• The rate of new Covid cases in the US fell to an average of 38,800 per day Monday, according to data compiled by Johns Hopkins University, the first time daily case counts have been below 40,000 since September.
  • US health agencies have identified just 23 cases of a rare and dangerous blood-clotting condition among the 8.4 million people who have received Johnson & Johnson’s Covid-19 vaccine, according to an update on the Centers of Disease Control and Prevention website today, underscoring the known and potential benefits of the vaccine outweigh its potential risks the agency said.
  • Children and teens account for close to a quarter of newly diagnosed coronavirus infections in the US, the American Academy of Pediatrics reported Tuesday, with the group, which represents pediatricians, reporting 72,067 new Covid-19 cases among children for the week that ended May 6.
  • Although the World Health Organization now classifies the B.1.617 coronavirus variant first identified in India as a "variant of concern,” it is still classified as a "variant of interest" in the US according to the US Centers for Disease Control and Prevention Tuesday, but the agency noted that classifications could change - to escalate or deescalate - based on scientific evidence.
  • President Biden said today that he expects public health experts, and the White House, to be “more aggressive” in laying out what fully vaccinated individuals can do, in an effort to continue to persuade Americans to get vaccinated.
  • The US Centers for Disease Control and Prevention’s Advisory Committee on Immunization Practices is scheduled to meet Wednesday to advise the agency on whether to recommend use of the Pfizer Covid-19 vaccine in 12-to 15-year-olds, followed by Director Dr. Rochelle Walensky deciding whether the agency will recommend the vaccine's use in the new group.
  • CVS pharmacies will begin administering Pfizer’s Covid-19 vaccine in people 12-15 years old after the US Centers for Disease Control and Prevention’s Advisory Committee on Immunization Practices recommends it, the company said today.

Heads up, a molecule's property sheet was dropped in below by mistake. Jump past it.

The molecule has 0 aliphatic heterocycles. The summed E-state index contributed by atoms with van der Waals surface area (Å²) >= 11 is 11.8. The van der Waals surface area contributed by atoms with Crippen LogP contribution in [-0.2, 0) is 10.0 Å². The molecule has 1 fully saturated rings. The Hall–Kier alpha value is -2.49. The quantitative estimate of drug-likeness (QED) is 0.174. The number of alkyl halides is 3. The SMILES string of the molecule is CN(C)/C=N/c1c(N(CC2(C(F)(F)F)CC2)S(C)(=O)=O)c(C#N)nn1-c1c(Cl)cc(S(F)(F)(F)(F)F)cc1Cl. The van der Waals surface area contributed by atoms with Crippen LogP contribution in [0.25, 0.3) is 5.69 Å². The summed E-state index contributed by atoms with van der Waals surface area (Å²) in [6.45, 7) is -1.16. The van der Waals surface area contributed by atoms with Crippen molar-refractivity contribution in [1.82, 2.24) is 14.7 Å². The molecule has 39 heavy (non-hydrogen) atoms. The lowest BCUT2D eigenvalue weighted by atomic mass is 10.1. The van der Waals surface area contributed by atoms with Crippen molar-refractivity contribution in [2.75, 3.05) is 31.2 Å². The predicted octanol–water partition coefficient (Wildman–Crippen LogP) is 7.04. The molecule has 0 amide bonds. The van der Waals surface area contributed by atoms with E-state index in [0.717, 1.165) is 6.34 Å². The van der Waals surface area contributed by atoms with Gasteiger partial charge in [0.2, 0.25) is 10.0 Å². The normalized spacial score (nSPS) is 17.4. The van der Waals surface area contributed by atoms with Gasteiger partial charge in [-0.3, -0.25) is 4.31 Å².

• Fewer Americans are reluctant to get a COVID-19 vaccine than just a few months ago, but questions about side effects and how the shots were tested still hold some back, according to a new poll that highlights the challenges at a pivotal moment in the vaccination campaign, with just 11% of people who remain unvaccinated saying they definitely will get the shot, while 34% say they definitely won't, according to the poll by The Associated Press-NORC Center for Public Affairs Research.
  • The majority of Americans support showing proof of vaccination in certain situations, are going out more and wearing masks less, a new poll released today found.  [See SPECIAL US Pandemic Survey following for findings]
  • Data from Pfizer's coronavirus vaccine trials in children aged 2 years and older could be available as early as this fall, Pfizer's Senior Vice President of Vaccine Clinical Research and Development Dr. William Gruber said Tuesday, possibly paving the way for use before the end of 2022.
  • Covid-19 booster shots will be free to the public if they are needed to control the ongoing pandemic, David Kessler, chief science officer of the White House Covid-19 response team, told US lawmakers Tuesday.
  • Uber and Lyft will provide free rides to and from vaccination sites until July 4 as part of a new partnership with the White House, a White House official said Tuesday, a partnership aimed at improving access to the coronavirus vaccine and helping to meet President Biden's goal of 70% of adults getting at least one coronavirus shot by this summer.
  • So-called quad tests, now available at thousands of hospitals and clinics, can detect not only the coronavirus but also two types of influenza and the respiratory syncytial virus, or R.S.V., and while that might not seem essential given that the US, like many other countries, witnessed a shocking absence of a flu season this past winter, as the country begins to reopen, doctors say that flu and other pathogens could make a comeback this fall.
  • After a devastating year with wave after wave of coronavirus infections around the world, new cases and deaths are falling in many of the Western nations that were once among the hardest hit, but while the virus recedes in wealthy nations with robust vaccination campaigns, it is pummeling India and threatening to swamp Southeast Asian countries that until now had largely kept the virus at bay.
  • India announced a slight decrease Tuesday in new cases from over the weekend, reporting 329,942 infections - still, by far, the most in the world - and 3,876 deaths, and while there are signs that the surge may be abating in major metropolitan areas, the new wave appears to be taking hold in more rural areas that are harder to monitor.
  • French Prime Minister Jean Castex expressed hope Monday that the country was finally emerging from the coronavirus crisis, which has claimed at least 106,000 lives and infected more than 5.8 million people on French soil, saying the government was striving to reopen and rebuild following months of restrictions, three nationwide lockdowns and several severe waves of infection, and that the country’s mass vaccination campaign has played a successful role in helping the country attempt to return to life before the pandemic.